China’s BeiDou challenges US GPS dominance

October 26, 2023  - By
Image: imaginima/iStock/Getty Images Plus/Getty Images

Image: imaginima/iStock/Getty Images Plus/Getty Images

Fifty years since it was designed and approved by the U.S. Department of Defense (DOD), the GPS is at risk of losing its status as the world’s gold-standard location service, reported The Wall Street Journal.

In a recent paper published by Harvard’s Belfer Center for Science and International Affairs, “China’s BeiDou: New Dimensions of Great Power Competition,” Sarah Sewall, executive vice president for strategic issues at IQT and co-authors Tyler Vandenburg and Kaj Malden outline their finding that China’s version of GPS is part of the country’s longstanding effort to join the technological ranks of leading nations and use its capabilities to achieve geopolitical advantage across the globe.

Sewall’s assessment of BeiDou’s technical superiority received some unexpected support from a government advisory board on GPS, which stated that “GPS’s capabilities are now substantially inferior to those of China’s BeiDou,” and urged the administration to regain U.S. leadership in the field.

The BeiDou constellation is newer and has more satellites than any other system and has more than ten times as many monitoring stations around the world than GPS does. As a result, BeiDou’s accuracy is much better in many places, including the developing world.

Sewall points out that in cases where BeiDou provides the most accurate positioning, navigation, and timing (PNT) data, particularly in the global south, China may be able to influence other nations’ economies, stating that it is one example of “a new form of great power competition that most in the U.S. government don’t recognize.” China is providing superior PNT information to enhance its diplomatic, economic and military power and the United States cannot afford to cede this area of longstanding advantage.

BeiDou being newer and more advanced than other GNSS, makes it easier for China to encourage other nations to use its signals and purchase specialized equipment, especially when equipment purchases are heavily subsidized by the Chinese government, harming the U.S. economy and its status as the leader of GNSS technology.

Recent launch and surveillance fears

On May 16, 2023, China launched its most recent BeiDou satellite to replenish the constellation, bringing its total to 56 satellites, nearly twice as many as the 31 GPS satellites.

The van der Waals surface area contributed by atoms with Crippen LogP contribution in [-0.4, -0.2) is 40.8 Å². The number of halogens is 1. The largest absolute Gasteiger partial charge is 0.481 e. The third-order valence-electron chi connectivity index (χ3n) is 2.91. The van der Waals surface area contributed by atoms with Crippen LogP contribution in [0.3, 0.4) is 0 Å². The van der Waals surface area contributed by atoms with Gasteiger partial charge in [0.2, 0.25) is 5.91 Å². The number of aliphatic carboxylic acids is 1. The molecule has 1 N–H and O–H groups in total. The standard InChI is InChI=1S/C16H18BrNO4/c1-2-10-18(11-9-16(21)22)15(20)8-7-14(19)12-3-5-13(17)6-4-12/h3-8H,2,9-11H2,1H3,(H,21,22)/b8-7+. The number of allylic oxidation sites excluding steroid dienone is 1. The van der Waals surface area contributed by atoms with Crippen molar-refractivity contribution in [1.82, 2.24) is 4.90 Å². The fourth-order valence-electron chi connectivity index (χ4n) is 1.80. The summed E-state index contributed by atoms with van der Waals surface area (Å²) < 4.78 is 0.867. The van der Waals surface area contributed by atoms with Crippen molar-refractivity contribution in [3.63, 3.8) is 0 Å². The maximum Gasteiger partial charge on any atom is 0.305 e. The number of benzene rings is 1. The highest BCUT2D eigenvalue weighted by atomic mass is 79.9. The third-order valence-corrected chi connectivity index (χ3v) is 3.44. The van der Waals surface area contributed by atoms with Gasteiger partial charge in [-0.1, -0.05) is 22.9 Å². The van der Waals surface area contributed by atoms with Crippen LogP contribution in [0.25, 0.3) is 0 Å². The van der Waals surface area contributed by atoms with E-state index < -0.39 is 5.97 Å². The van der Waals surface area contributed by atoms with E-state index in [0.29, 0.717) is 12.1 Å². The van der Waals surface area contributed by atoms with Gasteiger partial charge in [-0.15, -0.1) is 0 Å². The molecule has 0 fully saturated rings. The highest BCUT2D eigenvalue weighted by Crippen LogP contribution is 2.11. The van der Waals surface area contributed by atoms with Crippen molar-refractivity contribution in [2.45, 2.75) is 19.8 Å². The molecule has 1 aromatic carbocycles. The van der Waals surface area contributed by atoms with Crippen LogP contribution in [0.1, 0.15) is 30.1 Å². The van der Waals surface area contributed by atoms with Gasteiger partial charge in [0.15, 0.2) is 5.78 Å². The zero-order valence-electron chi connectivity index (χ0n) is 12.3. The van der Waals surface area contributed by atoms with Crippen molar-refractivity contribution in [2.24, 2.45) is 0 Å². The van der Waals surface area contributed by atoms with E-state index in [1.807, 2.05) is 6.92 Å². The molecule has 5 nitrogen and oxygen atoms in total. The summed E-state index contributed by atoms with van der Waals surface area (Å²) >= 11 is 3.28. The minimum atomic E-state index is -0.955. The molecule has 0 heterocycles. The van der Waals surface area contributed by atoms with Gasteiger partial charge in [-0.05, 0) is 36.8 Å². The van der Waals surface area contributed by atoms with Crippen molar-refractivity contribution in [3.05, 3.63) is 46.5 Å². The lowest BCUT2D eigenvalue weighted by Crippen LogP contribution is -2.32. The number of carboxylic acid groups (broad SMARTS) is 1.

The latest BeiDou satellites also feature two-way messaging, a feature that GPS does not have. It is mainly available in China and requires special chips that are not widely available in the consumer market. It enables users to send short messages in areas without ground network cell coverage and can be used for search and rescue operations.

The CNBC report noted the fear that, with its most recent enhancements, the BeiDou system could be used as a surveillance device — as the two-way messaging feature reveals a user’s locations as well as other types of data.

Additionally, with the growing number of applications for cellphones and an increase in autonomous vehicles that use the BeiDou system, more and more user data is being transmitted.

The U.S. military is upgrading GPS with more-modern satellites that are designed to give nonmilitary devices more-precise coordinates in more indoor and hard-to-reach spaces. However, the next-generation GPS service for civilians is not expected to be released for several years.

GPS pioneered the PNT industry by offering civilians a new, free-to-use system. While originally developed for DOD, it turned into a critical global infrastructure that underlies a vast swath of the U.S. economy.

Besides GPS and BeiDou, there are two other global navigation satellite systems (GNSS), Russia’s Glonass and the European Union’s Galileo, as well as regional systems from Japan (QZSS) and India (NavIc).

BeiDou, once a small regional network with clunky receivers and few civilian users, has grown significantly since launching its first two satellites in 2000. It now has more than 30 precision-enhancing monitoring stations and claims to pinpoint users’ locations to within several centimeters, along with offering basic two-way communication capabilities.

Both BeiDou and GPS offer a variety of nonmilitary benefits that expand beyond the systems’ original expectations, from Uber drivers who often rely on a smartphones GNSS data to locate customers to farmers who can use GPS-based applications for farm planning, field mapping, solid sampling and more. GPS has been called “the silent utility” because signals are used in almost every technology, said Dana Goward, president of the Resilient Navigation and Timing Foundation.

Looking forward 

GPS guides U.S. missiles, ships and troops through more-secure military frequencies kept separate from its civilian signals. Its past dominance even made rival militaries reliant on the Pentagon-controlled system.

The U.S. military has long planned to upgrade GPS with a fleet of modernized and upgradable satellites that provide more-precise coordinates subject to less interference. The newer satellites broadcast data to civilian users over a new frequency called L5.

The Space Force has 17 L5-equipped satellites in orbit after a series of delays  but has yet to reach the 24 live satellites needed to run a reliable system. Some already-built satellites sit in a Colorado warehouse awaiting their turn for a funded launch.

The Space Force said in a statement that GPS continues to set the gold standard in its field.

“While other nations may report improvements in accuracy and equivalent performance in availability, GPS is still the clear leader in integrity and is the only system accepted for international flight use,” a spokeswoman for the branch’s Space Systems Command told The Wall Street Journal.

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